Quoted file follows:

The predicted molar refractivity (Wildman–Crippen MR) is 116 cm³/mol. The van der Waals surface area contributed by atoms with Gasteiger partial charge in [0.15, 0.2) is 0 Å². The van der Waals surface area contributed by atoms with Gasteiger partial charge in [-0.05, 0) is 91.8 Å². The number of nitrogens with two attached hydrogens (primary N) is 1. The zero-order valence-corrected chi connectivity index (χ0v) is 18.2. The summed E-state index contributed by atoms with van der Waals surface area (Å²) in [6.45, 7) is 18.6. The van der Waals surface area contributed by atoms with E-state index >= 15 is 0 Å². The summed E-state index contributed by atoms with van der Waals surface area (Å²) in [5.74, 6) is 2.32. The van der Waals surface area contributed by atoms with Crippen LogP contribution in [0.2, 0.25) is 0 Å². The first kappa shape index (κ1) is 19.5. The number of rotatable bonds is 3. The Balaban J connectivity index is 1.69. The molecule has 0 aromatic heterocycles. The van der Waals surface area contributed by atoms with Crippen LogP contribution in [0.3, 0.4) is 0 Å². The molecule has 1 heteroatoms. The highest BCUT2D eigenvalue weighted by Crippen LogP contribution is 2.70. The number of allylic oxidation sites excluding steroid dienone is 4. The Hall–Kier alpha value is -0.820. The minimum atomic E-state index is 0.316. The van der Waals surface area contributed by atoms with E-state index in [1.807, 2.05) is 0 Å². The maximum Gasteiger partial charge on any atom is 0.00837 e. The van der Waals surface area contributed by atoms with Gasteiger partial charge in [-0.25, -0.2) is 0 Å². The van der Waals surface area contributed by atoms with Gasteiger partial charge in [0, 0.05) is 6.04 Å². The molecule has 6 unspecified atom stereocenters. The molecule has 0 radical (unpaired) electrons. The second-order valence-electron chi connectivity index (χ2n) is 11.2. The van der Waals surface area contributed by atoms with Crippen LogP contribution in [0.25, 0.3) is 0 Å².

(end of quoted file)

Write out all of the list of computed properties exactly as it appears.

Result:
The predicted molar refractivity (Wildman–Crippen MR) is 116 cm³/mol. The van der Waals surface area contributed by atoms with Gasteiger partial charge in [0.15, 0.2) is 0 Å². The van der Waals surface area contributed by atoms with Gasteiger partial charge in [-0.05, 0) is 91.8 Å². The number of nitrogens with two attached hydrogens (primary N) is 1. The zero-order valence-corrected chi connectivity index (χ0v) is 18.2. The summed E-state index contributed by atoms with van der Waals surface area (Å²) in [6.45, 7) is 18.6. The van der Waals surface area contributed by atoms with E-state index >= 15 is 0 Å². The summed E-state index contributed by atoms with van der Waals surface area (Å²) in [5.74, 6) is 2.32. The van der Waals surface area contributed by atoms with Crippen LogP contribution in [0.2, 0.25) is 0 Å². The first kappa shape index (κ1) is 19.5. The number of rotatable bonds is 3. The Balaban J connectivity index is 1.69. The molecule has 0 aromatic heterocycles. The van der Waals surface area contributed by atoms with Crippen LogP contribution in [0.3, 0.4) is 0 Å². The molecule has 1 heteroatoms. The highest BCUT2D eigenvalue weighted by Crippen LogP contribution is 2.70. The number of allylic oxidation sites excluding steroid dienone is 4. The Hall–Kier alpha value is -0.820. The minimum atomic E-state index is 0.316. The van der Waals surface area contributed by atoms with E-state index in [1.807, 2.05) is 0 Å². The maximum Gasteiger partial charge on any atom is 0.00837 e. The van der Waals surface area contributed by atoms with Gasteiger partial charge in [-0.25, -0.2) is 0 Å². The van der Waals surface area contributed by atoms with Gasteiger partial charge in [0, 0.05) is 6.04 Å². The molecule has 6 unspecified atom stereocenters. The molecule has 0 radical (unpaired) electrons. The second-order valence-electron chi connectivity index (χ2n) is 11.2. The van der Waals surface area contributed by atoms with Crippen LogP contribution in [0.25, 0.3) is 0 Å².